While Mastercard has trumpeted its “Priceless” positioning in the UK and Europe for almost a decade, Visa has chopped and changed between numerous marketing messages, ceding ground to its newer but more consistent rival
Both brands must play to a complex mix of stakeholders, including consumers, businesses and issuing banks, but as ingredients, rather than standalone brands, and on the generic premise of payment provider.
Visa Europe, which licences the brand across the region, is hoping to ape the success of Mastercard’s campaign by overhauling its sponsorship strategy and advertising after 12 months of debate and review.
Richard Huntington, strategy director at Visa’s ad agency Saatchi & Saatchi, says the brand is hoping to enjoy the benefits of consistency that Mastercard has achieved: “We feel we’ve got something to last us a good while and that has got a lot of mileage in it.”
If that is the case, it will be not a moment too soon, according to industry observers who feel that Visa has lost too much ground to Mastercard, which launched in the UK 15 years ago and only really gained critical mass following its merger with Access in 1996.
Euro RSCG executive creative director Gerry Moira says of the difference between the brands: “It is consistency, even before you get to the content.
“The Mastercard work isn’t ‘Sony Balls’ but it is quite good, it has a human dimension – a humility – that Visa’s often hasn’t. Visa ads haven’t known what they are about – they’re not about ‘me’, they’re corporate ‘blah’. It is a remote brand. Mastercard’s is a very strong campaign, even nine years on, and has left Visa playing catch-up.”
Out – after just two years – goes the “Love every day” campaign, in favour of “Life flows better with Visa”, which Visa hopes will give it the longevity and consumer connection to rival “Priceless” (MW.co.uk, March 20).
It also admits that its sponsorship focus has relied too heavily on sport and is looking to move into the entertainment arena to balance its Olympics and FIFA World Cup deals (MW last week). Some suggest the move mirrors Mastercard, which sponsors the Brit Awards and Swarovski Fashion Rocks, on top of several football partnerships.
Indeed, Mastercard was itself previously the FIFA World Cup sponsor, but was unceremoniously ousted in favour of Visa in 2006, leading to a year-long legal wrangle with the football governing body. Mastercard eventually settled for $90m (£45m) and agreed to discontinue its sponsorship of the 2010 and 2014 sponsorships.
Visa Europe senior vice-president of brand management Joe Clift admits its marketing has not been good enough recently. He says: “Yes, we are changing, but I wouldn’t say that it’s a fundamental revolution.
“What we have done in the past 12 months is have a deeper look at the right brand and strategy for us in Europe, yet not flying in the face of what Visa is globally. Globally, the Visa brand is about empowerment but we felt we hadn’t got to the heart of what that meant in Europe.”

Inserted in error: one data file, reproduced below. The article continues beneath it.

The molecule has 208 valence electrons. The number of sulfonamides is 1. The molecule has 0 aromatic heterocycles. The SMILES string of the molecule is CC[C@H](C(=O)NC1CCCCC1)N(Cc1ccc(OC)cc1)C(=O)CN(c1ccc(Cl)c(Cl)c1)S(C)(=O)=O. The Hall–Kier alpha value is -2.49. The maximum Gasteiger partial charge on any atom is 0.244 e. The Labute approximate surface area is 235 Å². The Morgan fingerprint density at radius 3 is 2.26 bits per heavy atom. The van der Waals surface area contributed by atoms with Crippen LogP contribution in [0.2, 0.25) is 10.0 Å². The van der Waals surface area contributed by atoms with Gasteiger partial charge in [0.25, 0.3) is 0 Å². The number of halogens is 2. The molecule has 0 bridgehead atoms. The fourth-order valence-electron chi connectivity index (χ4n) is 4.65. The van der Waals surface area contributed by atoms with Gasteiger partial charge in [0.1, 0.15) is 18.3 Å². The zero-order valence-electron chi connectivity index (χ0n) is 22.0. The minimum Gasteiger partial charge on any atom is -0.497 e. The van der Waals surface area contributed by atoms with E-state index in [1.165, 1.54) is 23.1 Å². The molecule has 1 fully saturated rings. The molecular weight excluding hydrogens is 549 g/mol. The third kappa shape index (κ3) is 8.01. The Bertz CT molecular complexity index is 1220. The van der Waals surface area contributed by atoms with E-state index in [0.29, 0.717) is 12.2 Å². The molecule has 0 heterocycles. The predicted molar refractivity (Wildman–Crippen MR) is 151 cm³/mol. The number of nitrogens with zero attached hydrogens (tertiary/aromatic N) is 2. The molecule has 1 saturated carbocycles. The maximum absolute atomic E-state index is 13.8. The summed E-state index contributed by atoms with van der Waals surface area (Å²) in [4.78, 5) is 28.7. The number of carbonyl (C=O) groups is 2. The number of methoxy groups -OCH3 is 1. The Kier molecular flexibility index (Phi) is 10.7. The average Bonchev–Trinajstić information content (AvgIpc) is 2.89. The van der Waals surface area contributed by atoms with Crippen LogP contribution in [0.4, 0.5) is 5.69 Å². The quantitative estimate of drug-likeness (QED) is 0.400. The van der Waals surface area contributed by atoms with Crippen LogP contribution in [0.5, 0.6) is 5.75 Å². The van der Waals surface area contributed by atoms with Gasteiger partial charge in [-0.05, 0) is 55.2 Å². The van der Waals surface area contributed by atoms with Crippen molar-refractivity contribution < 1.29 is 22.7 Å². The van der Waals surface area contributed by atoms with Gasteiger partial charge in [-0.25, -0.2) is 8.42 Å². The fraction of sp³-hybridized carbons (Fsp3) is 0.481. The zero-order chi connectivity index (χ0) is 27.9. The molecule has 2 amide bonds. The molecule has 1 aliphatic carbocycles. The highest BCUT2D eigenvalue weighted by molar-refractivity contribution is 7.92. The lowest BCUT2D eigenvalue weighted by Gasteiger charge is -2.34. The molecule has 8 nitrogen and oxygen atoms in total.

That, according to Robbie Millar, director of global brand consultancy EffectiveBrands, is key. “Having a clear global brand positioning and communication strategy like Mastercard and Visa is step one,” he says. Moreover, ensuring proper alignment of the global strategy with local market activation is “even more important”, by “unlocking the true potential for business growth of a great global ad campaign”.
Clift adds: “We know Mastercard has had a consistent campaign and has invested significantly and stuck with it and that, presumably, accounts for its success.” He insists though, that Mastercard is not front of mind and that Visa’s mission is about displacing cash and cheques: “That’s the real game for us. It doesn’t mean that we don’t look [at Mastercard’s marketing] but we don’t spend our days and nights worrying.”
Perhaps not, but Ben Rhodes, Mastercard vice-president of marketing for the UK and Ireland, suggests that the “brave” Priceless brand campaign that launched in the UK nine years ago is core to its growth. He says: “Priceless is based around the insight of using credit cards to help fulfil what matters in people’s lives. It is a brave positioning to have – that there are some things that money can’t buy. It’s about having dinner with your family, rather than going grocery shopping. It has helped us get the brand from a low awareness to a comparable awareness of Visa in the UK.”
However, Clift believes that, contrary to Mastercard’s strategy of having a separate debit brand – Maestro – Visa’s single brand for both is “absolutely” right. “Visa can stand for credit and debit, and any form of fast reliable payment,” he says.
Mastercard, though, would disagree. Rhodes says of the Mastercard brand family: “We are an ingredient brand, but not in the same way as Intel. We have a clear mandate that we want to be seen as a global payment system, at the heart of commerce. And by the very nature of the evolution we are moving beyond credit cards, such as payment systems in mobile phones, giving people access to their money or credit lines in different ways.”
As Millar says: “Both Mastercard and Visa have the same strategy of switching consumers from using cash to cards and have similar new technologies to achieve this.”
Such technologies include Visa’s PayWave and Mastercard’s PayPass contactless payment cards introduced in London last September. Beattie McGuinness Bungay planning partner David Bain bills it as a “battle of the two generics”.
He suggests both seem to be emulating what is happening with mobile operators, who offer similar deals in terms of minutes, coverage and money, but increasingly differentiate themselves with extras such as gig tickets and VIP areas and downloads.
In terms of brand, if not business, Visa is playing catch-up. It will be hoping that the inconsistencies of its ad cam-paigns over the past decade have not given Mastercard a priceless and permanent advantage.